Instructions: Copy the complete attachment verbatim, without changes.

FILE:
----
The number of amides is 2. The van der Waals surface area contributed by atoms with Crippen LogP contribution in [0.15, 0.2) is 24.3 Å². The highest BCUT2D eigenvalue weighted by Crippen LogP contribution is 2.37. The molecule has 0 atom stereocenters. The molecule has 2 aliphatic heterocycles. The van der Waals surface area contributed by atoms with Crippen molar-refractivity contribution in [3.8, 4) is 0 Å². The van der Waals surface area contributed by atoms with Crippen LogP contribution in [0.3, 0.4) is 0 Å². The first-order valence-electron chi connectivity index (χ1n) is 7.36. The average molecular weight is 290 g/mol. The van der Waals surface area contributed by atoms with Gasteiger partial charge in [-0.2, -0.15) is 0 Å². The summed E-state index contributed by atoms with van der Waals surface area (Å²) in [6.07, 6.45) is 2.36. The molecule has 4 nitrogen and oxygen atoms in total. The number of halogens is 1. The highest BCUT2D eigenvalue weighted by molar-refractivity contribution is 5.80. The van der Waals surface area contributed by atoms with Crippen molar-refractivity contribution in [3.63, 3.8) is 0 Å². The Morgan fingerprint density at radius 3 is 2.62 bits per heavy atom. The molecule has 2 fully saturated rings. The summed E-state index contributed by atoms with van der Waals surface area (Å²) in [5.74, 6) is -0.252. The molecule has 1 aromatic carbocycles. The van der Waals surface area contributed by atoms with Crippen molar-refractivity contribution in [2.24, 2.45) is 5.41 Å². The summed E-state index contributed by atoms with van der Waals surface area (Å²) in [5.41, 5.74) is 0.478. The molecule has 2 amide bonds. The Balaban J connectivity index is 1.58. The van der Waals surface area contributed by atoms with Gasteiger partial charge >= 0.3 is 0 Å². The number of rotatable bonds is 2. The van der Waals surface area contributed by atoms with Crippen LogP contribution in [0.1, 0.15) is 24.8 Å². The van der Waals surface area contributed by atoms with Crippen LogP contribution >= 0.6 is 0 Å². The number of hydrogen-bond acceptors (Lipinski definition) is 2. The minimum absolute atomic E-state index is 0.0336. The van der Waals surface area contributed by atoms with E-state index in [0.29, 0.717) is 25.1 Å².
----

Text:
The number of amides is 2. The van der Waals surface area contributed by atoms with Crippen LogP contribution in [0.15, 0.2) is 24.3 Å². The highest BCUT2D eigenvalue weighted by Crippen LogP contribution is 2.37. The molecule has 0 atom stereocenters. The molecule has 2 aliphatic heterocycles. The van der Waals surface area contributed by atoms with Crippen molar-refractivity contribution in [3.8, 4) is 0 Å². The van der Waals surface area contributed by atoms with Crippen LogP contribution in [0.3, 0.4) is 0 Å². The first-order valence-electron chi connectivity index (χ1n) is 7.36. The average molecular weight is 290 g/mol. The van der Waals surface area contributed by atoms with Gasteiger partial charge in [-0.2, -0.15) is 0 Å². The summed E-state index contributed by atoms with van der Waals surface area (Å²) in [6.07, 6.45) is 2.36. The molecule has 4 nitrogen and oxygen atoms in total. The number of halogens is 1. The highest BCUT2D eigenvalue weighted by molar-refractivity contribution is 5.80. The van der Waals surface area contributed by atoms with Crippen molar-refractivity contribution in [3.63, 3.8) is 0 Å². The Morgan fingerprint density at radius 3 is 2.62 bits per heavy atom. The molecule has 2 fully saturated rings. The summed E-state index contributed by atoms with van der Waals surface area (Å²) in [5.74, 6) is -0.252. The molecule has 1 aromatic carbocycles. The van der Waals surface area contributed by atoms with Crippen molar-refractivity contribution in [2.24, 2.45) is 5.41 Å². The summed E-state index contributed by atoms with van der Waals surface area (Å²) in [5.41, 5.74) is 0.478. The molecule has 2 amide bonds. The Balaban J connectivity index is 1.58. The van der Waals surface area contributed by atoms with Gasteiger partial charge >= 0.3 is 0 Å². The number of rotatable bonds is 2. The van der Waals surface area contributed by atoms with Crippen LogP contribution in [0.1, 0.15) is 24.8 Å². The van der Waals surface area contributed by atoms with Crippen LogP contribution >= 0.6 is 0 Å². The number of hydrogen-bond acceptors (Lipinski definition) is 2. The minimum absolute atomic E-state index is 0.0336. The van der Waals surface area contributed by atoms with E-state index in [0.29, 0.717) is 25.1 Å².